IN my job, I am often asked to defend modern productive forestry. I always refuse; it is an activity that does not require defending.
Instead, I reply that I want to explain what modern forestry is, to provide evidence. All I ask is for the listener to take the time to look at that evidence and not rely on perceptions based on forestry 30 or 40 years ago.
There is a wealth of evidence that modern productive forestry delivers a triple whammy of environmental, social and economic benefit; Michael Gove saw that this week when he visited the UK’s largest new forest in the Ochils.
There are 1.3 million trees of 16 different species growing at Jerah, on the hillside above Menstrie, a village flooded as recently as 2012. The new forest has already helped to reduce flood risks.
Local schoolchildren have created a community woodland on the lower slopes while new forest roads have improved access to higher slopes for walkers, fell-runners and mountain bikers. The site was designed to help restore black grouse populations… and all this before even considering the 183,000 tons of carbon the Jerah trees will soak up.
Mr Gove’s visit to Jerah is the latest positive sign that the wide-ranging benefits of tree planting are having an impact at the highest levels of government. Last month, Theresa May unveiled the UK Government’s 25-year environment plan, with forestry and timber at its heart. The same week, the Committee on Climate Change (which advises governments across the UK how to meet their carbon reduction targets) responded to the UK Government’s 2017 Clean Growth Strategy by calling for a significant increase in tree planting, and identifying carbon capture and storage (CCS) as the means to meet greenhouse gas targets. But, rather than costly, complex undersea CCS solutions, let’s go back to basics. The simplest, most effective way to capture and store carbon is by planting forests. Growing trees soak up carbon, which can then be stored in wood products after a tree is harvested. Simple and proven.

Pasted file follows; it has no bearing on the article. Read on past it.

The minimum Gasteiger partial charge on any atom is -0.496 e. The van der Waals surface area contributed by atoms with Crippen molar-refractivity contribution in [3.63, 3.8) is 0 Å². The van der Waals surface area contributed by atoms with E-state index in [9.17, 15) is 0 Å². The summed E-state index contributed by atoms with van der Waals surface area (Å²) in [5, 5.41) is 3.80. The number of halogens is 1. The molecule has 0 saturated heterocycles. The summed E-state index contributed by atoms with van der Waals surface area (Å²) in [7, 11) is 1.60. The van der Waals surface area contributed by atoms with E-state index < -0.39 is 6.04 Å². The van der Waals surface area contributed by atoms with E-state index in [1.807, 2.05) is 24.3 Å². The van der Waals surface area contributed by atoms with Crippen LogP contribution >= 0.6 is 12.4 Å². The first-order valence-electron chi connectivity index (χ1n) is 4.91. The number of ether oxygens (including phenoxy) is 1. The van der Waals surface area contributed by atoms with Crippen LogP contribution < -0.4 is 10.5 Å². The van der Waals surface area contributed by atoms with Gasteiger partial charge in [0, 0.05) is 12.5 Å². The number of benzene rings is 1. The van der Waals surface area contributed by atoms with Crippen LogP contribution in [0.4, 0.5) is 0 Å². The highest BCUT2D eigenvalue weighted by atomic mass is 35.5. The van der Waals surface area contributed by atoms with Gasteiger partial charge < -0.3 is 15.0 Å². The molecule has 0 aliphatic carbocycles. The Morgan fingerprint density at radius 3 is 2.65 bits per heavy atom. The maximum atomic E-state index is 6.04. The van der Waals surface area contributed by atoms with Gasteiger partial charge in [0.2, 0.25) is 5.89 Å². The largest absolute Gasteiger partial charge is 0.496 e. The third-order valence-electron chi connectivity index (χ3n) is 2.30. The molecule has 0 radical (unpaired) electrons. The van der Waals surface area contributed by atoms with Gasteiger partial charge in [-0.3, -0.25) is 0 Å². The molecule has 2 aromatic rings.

From around 2033, trees from Jerah will begin to supply sawmills and wood processors across Scotland – including Norbord at Cowie, which employs 330 people just eight miles away. Across Scotland, forestry and wood processing is a £1 billion business, providing 25,000 jobs.
While the benefits of new forests are massive, Scotland’s ambitions are modest. Our forest cover of just 18 per cent is about half the European average while global timber demand is predicted to treble by 2050. The UK is the second largest net importer of wood products in the world. We must do better to address this.
The Scottish Government’s policy to plant trees is based on clear environmental, economic and social benefits. New planting schemes don’t happen unless they meet the social and environmental demands of the UK Forestry Standard (UKFS). They must fit into the landscape, provide open space and access, and include an appropriate mixture of species.
It will be decades before modern, multi-purpose forests reach maturity and can be fully appreciated. Perhaps that is why we’re sometimes attacked with the sticks of the past.
Modern forestry is still coming of age, and as it matures, we learn more about how it can interact with, and benefit, people, wildlife and other land-uses. We don’t have to make a stark choice between farming or forestry, sheep or trees. In 2018, we no longer face an either/or option; it’s about balance and sustainability.
Giving over a portion of a farm to tree planting is not failure. It means diversified production and a new income stream, improved shelter for animals and more efficient livestock management. Of course, there are many strongly-held views about what’s right for our countryside and the mixed land-use which characterises Scotland’s rural landscape must remain. But we must have an open and respectful debate about the way forward, particularly once the UK leaves the EU. Confor has contributed positively with its Common Countryside Policy paper, examining how we might support rural areas after Brexit.
We are always open to dialogue and will continue talking with farmers, local communities, environmentalists and landowners to deliver a prosperous, sustainable future for our countryside. But that dialogue must be based on facts and evidence, not historic and outdated perceptions.
Stuart Goodall is chief executive of Confor, which represents 1500 forestry and wood-using businesses.